My wife’s product ideas for better child-rearing

My wife has had some great entrepeneurial ideas for new products based on her experiences in child-rearing.  Here are a few:

1)Sound-proof glass between the children’s area and the front seats in a minivan.

This first idea is inspired by the 200-decible screaming that goes on in our minivan on a regular basis as our two young boys go about their daily routines.  And this is WITHOUT friends.  When the friends are there, raise it to 300 decibles.  A nice sound-proof barrier would keep parent sanity and allow us to maintain the serenity of Nicholeen Peck (the M* writer and World’s Strictest Parent), not to mention help us keep our hearing into our 50s.

2)Individual cones of silence in the minivan.  Otherwise known as the “stop touching me” divider.  Couldn’t something like this be made out of plastic and come as an option in all good minivans?

3)Better diaper bag backpacks.  My wife has serious problems finding good bags for carrying diapers and the other assorted baby-related minutae.  Most of them are over-the-shoulder models, but they are difficult to carry if you have small children.   The over-the-shoulder models are always falling off and whacking your kids in the face if you reach down to pick them up.  But if you pick up the kid first, then you have to reach down and put on the over-the-shoulder diaper bag while carrying the kid.  Basically, it’s  a mess.

Meanwhile, most backpacks don’t have the dividers and compartments you need for holding baby formula, juice boxes, diapers and wipes, etc.  They are just big holes.  So, my wife believes there is a market for a good diaper bag backpack.  She also adds that diaper bags do NOT need to have yellow ducks and teddy bears on them.  She would prefer a style for grown-ups, who are, after all, wearing them.

4)Some kind of product for kids to convert your standard toilet into a urinal.  Anybody trying to potty-train young boys will understand.

My wife has plenty of other ideas, but they primarily have to do with toddler shock collars and toddler tranquilizer guns, which are probably not good items to discuss here.  Those who have raised little boys may understand my wife’s perspective.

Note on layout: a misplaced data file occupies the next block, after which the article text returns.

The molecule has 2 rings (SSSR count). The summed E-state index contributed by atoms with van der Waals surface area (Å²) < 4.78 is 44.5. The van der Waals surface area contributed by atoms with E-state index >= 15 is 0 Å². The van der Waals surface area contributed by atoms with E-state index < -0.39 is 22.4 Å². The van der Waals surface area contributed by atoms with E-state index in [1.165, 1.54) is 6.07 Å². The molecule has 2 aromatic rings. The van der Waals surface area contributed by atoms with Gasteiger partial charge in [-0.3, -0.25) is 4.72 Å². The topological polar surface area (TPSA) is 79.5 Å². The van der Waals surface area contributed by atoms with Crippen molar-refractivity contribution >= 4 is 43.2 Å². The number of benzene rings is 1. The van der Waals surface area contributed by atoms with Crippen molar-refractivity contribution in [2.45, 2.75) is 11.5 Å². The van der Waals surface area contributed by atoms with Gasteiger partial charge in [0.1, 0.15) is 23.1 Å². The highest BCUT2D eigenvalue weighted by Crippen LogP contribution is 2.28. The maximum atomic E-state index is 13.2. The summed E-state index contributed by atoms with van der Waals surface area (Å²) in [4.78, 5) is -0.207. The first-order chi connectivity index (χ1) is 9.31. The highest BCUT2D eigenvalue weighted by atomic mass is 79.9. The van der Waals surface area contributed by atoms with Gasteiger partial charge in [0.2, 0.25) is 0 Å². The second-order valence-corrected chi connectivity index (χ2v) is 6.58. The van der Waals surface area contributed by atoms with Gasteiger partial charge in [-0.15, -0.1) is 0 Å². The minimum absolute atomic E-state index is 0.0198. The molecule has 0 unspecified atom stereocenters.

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About Geoff B.

Geoff B has had three main careers. Some of them have overlapped. After attending Stanford University (class of 1985), he worked in journalism for several years until about 1992, when he took up his second career in telecommunications sales. In 1995, he took up his favorite and third career as father. Soon thereafter, Heavenly Father hit him over the head with a two-by-four (wielded by the Holy Ghost) and he woke up from a long sleep. Since then, he's been learning a lot about the Gospel. He still has a lot to learn. Geoff's held several Church callings: young men's president, high priest group leader, member of the bishopric, stake director of public affairs, media specialist for church public affairs, high councilman. He tries his best in his callings but usually falls short. Geoff has five children and lives in Colorado.

8 thoughts on “My wife’s product ideas for better child-rearing

  1. Seeing that our DS is 14 months old, I think I may want to talk to your wife soon about some of her toddler ideas. :)

    I would say also, you need one of those divider things for Course 17 Sunday school for the laurels fighting over the only active priest in the class. I’d also go for the shock collar for the 17 year olds as well to get them to participate better….

  2. Joyce, on a side note, I have a teenaged daughter and also am in Young Men’s, so I’ve been interested to watch teenage behavior. One of the things I’ve noticed is that young women spend something like 90 percent of their time talking about young men, but young men spend about 1 percent of their time talking about young women. I think that discrepancy explains a lot. If I had known the thought processes of young women when I was a teenager, I could have had a lot more fun.

  3. For me. bar none, the TV in the car is the best invention ever. It is pure joy to glance back and see their mouths hanging slack, while staring at the boob tube, as sweet silence permeates the air. I always wanted a diaper changing helper. Picture if you will, a bar to hold down the smelly toddler. Attach legs to to some kind of apparatus to hold their legs apart and in the air with the butt slightly elevated. NO more twisting around getting guck everywhere. I don’t even care if they would scream. Fast and clean would be the desired result. But wait, maybe they could attach a TV to the apparatus. Perfect.

    As for little boys and toilets; have the kid sit backwards on the toilet. It works somewhat better.

  4. There are backpacks like the one described here. We got on at Babies R Us before our oldest was born. Catini is the brand name, and it has three large compartments of varying size, plastic pouches inside the central compartment for holding small hygiene items, another small pocket on the outside, and two external mesh bottle holders on both sides. It also comes in an attractive monkey-vomit green color, to show how much serious it is about business. It has served us and our two kids for almost three years now with no signs of wear, though what I really look forward to is when we won’t need it anymore.

  5. @Kim Siever–If the kids survive they are better raised than if they don’t!

    Cosby: “Parents are not quite interested in justice, they are interested in quiet.”

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